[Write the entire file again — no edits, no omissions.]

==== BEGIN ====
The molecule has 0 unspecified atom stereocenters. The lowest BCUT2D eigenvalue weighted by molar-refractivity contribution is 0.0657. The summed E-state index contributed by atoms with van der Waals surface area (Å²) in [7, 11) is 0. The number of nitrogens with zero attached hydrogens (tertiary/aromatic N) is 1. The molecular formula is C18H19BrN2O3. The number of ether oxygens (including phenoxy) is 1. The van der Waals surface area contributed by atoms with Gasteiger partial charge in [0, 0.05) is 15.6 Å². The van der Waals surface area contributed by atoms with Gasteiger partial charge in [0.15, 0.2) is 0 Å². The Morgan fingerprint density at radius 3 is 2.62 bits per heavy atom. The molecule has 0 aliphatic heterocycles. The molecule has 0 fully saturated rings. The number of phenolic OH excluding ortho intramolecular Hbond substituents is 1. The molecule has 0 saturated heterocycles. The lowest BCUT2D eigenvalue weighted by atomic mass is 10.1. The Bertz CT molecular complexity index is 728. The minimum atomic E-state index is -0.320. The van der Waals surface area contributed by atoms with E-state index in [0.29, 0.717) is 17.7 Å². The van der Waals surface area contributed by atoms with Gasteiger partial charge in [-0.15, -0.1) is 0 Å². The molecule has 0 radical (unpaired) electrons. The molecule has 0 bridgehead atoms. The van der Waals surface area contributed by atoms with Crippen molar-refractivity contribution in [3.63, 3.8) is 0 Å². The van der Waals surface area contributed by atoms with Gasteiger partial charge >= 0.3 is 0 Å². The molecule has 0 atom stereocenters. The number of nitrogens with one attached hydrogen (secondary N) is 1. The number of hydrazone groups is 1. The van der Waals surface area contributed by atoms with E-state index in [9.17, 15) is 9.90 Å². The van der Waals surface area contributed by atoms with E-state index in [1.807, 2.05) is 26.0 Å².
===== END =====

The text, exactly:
The molecule has 0 unspecified atom stereocenters. The lowest BCUT2D eigenvalue weighted by molar-refractivity contribution is 0.0657. The summed E-state index contributed by atoms with van der Waals surface area (Å²) in [7, 11) is 0. The number of nitrogens with zero attached hydrogens (tertiary/aromatic N) is 1. The molecular formula is C18H19BrN2O3. The number of ether oxygens (including phenoxy) is 1. The van der Waals surface area contributed by atoms with Gasteiger partial charge in [0, 0.05) is 15.6 Å². The van der Waals surface area contributed by atoms with Gasteiger partial charge in [0.15, 0.2) is 0 Å². The Morgan fingerprint density at radius 3 is 2.62 bits per heavy atom. The molecule has 0 aliphatic heterocycles. The molecule has 0 fully saturated rings. The number of phenolic OH excluding ortho intramolecular Hbond substituents is 1. The molecule has 0 saturated heterocycles. The lowest BCUT2D eigenvalue weighted by atomic mass is 10.1. The Bertz CT molecular complexity index is 728. The minimum atomic E-state index is -0.320. The van der Waals surface area contributed by atoms with E-state index in [0.29, 0.717) is 17.7 Å². The van der Waals surface area contributed by atoms with Gasteiger partial charge in [-0.15, -0.1) is 0 Å². The molecule has 0 radical (unpaired) electrons. The molecule has 0 bridgehead atoms. The van der Waals surface area contributed by atoms with Crippen molar-refractivity contribution in [3.63, 3.8) is 0 Å². The van der Waals surface area contributed by atoms with Gasteiger partial charge >= 0.3 is 0 Å². The molecule has 0 atom stereocenters. The number of nitrogens with one attached hydrogen (secondary N) is 1. The number of hydrazone groups is 1. The van der Waals surface area contributed by atoms with E-state index in [9.17, 15) is 9.90 Å². The van der Waals surface area contributed by atoms with E-state index in [1.807, 2.05) is 26.0 Å².